Tuesday, December 7, 2010

Female Bisexuality Is Cool, Male Bisexuality Is Still Forbidden


This little commentary comes from the University of Colorado (Boulder) Independent - a student forum. I find it interesting that men still are essentially forbidden from exploring same-sex attractions while women who do so are cool.

On the other hand, bisexual men are rejected by the hegemonic straight world, but they are also rejected by the gay community for the most part. Bisexual men are seen by gay men, in general, as either not out of the closet about being gay or straight guys who are dabbling. Either way, you don't want to get into a relationship with one.

This bias forces many bi men into straight relationships - or no relationship at all.

Anyway, in this article, a female bisexual student laments the bias against bisexual men on campus.

Opinion: exploring male bisexuality

Social prohibition exists toward men who experiment with other men

The opinions represented in this article do not necessarily represent those of the staff of CUIndependent.com nor any of its sponsors.

(CU Independent graphic/Sara Fossum)

As a young woman who engages in bisexual behavior, I have yet to experience a stigma or any form of discrimination surrounding my sexual identity.

Based on the opinions of other people, I am a straight woman who experiments sexually with other woman. Because I prefer to date men, I am allowed to maintain being straight.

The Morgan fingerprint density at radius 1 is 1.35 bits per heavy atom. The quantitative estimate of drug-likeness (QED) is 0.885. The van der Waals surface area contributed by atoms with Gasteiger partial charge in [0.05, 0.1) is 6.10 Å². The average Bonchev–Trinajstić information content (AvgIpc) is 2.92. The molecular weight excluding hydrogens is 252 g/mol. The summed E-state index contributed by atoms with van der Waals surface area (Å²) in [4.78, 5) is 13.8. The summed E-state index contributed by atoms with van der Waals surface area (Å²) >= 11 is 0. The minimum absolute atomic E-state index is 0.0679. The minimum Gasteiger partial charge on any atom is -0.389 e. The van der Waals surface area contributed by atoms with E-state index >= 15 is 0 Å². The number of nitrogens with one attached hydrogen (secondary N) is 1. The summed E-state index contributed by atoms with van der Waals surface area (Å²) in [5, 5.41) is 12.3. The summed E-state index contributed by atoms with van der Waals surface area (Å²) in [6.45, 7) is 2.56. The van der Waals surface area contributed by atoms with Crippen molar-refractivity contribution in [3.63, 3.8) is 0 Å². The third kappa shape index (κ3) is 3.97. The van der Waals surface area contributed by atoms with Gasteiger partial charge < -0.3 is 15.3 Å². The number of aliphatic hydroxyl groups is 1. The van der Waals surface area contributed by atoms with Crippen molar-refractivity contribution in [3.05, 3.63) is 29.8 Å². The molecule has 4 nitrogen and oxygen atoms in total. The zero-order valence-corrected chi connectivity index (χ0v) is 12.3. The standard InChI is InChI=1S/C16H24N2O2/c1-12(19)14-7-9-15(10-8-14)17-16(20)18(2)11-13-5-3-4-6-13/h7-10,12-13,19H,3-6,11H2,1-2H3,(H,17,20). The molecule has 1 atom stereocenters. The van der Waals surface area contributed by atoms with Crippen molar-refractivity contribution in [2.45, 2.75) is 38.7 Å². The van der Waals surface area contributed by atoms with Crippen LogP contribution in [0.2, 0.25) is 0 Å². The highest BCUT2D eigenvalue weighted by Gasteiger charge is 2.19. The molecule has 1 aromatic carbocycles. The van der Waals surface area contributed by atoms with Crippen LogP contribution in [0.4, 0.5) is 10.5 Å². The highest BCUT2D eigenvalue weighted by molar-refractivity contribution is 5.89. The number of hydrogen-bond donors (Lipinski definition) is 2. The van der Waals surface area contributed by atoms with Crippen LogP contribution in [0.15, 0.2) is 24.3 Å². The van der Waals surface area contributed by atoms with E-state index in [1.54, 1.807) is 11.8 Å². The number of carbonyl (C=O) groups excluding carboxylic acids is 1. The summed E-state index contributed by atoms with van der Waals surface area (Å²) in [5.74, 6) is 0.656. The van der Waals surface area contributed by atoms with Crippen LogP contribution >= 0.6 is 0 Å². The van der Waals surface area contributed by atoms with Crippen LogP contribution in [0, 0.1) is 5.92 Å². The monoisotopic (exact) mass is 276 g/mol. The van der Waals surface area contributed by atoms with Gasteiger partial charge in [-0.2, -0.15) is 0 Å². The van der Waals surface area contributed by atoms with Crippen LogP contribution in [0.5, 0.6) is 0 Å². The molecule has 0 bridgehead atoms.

This same concession is not made for men. A man participating in a sexual act with another man is immediately identified as gay by cultural standards. There is a taboo surrounding male bisexuality. It is the forgotten sexual identity.

Strides have been made to create a culture of tolerance for lesbians and gays, but male bisexuality breaks down the dichotomy of straight versus gay, and this gray area makes people uncomfortable.

Bisexual women are able to exist easily in our society because their identity is either sexualized or marginalized. The erotic benefits of their sexual choices outweigh their deviation from the normative path.

A bisexual woman, or simply two women kissing, is often regarded as attractive and therefore offers these particular women an exemption from regular cultural expectations. An example of the eroticization of bisexual and lesbian women is the lesbian kiss poster that hangs on the walls of young men across the country.

It is common, accepted, and even expected that young men relish in lesbian sex. There is little eroticization of gay or bisexual men.

The visual imagery of two men kissing often incites fear and discomfort, and the reaction bares little resemblance to the reaction of two women interacting sexually. From the other standpoint, bisexual women are sometimes labeled as straight women seeking attention or simply experimenting, and their existence is refuted.

Male bisexuality corrupts the concept of the standards of masculinity. Based on the power dynamics of sex in America, the man is supposed to serve as the penetrating and dominating force. By submitting to penetration (or any same-sex act), these power dynamics are shifted.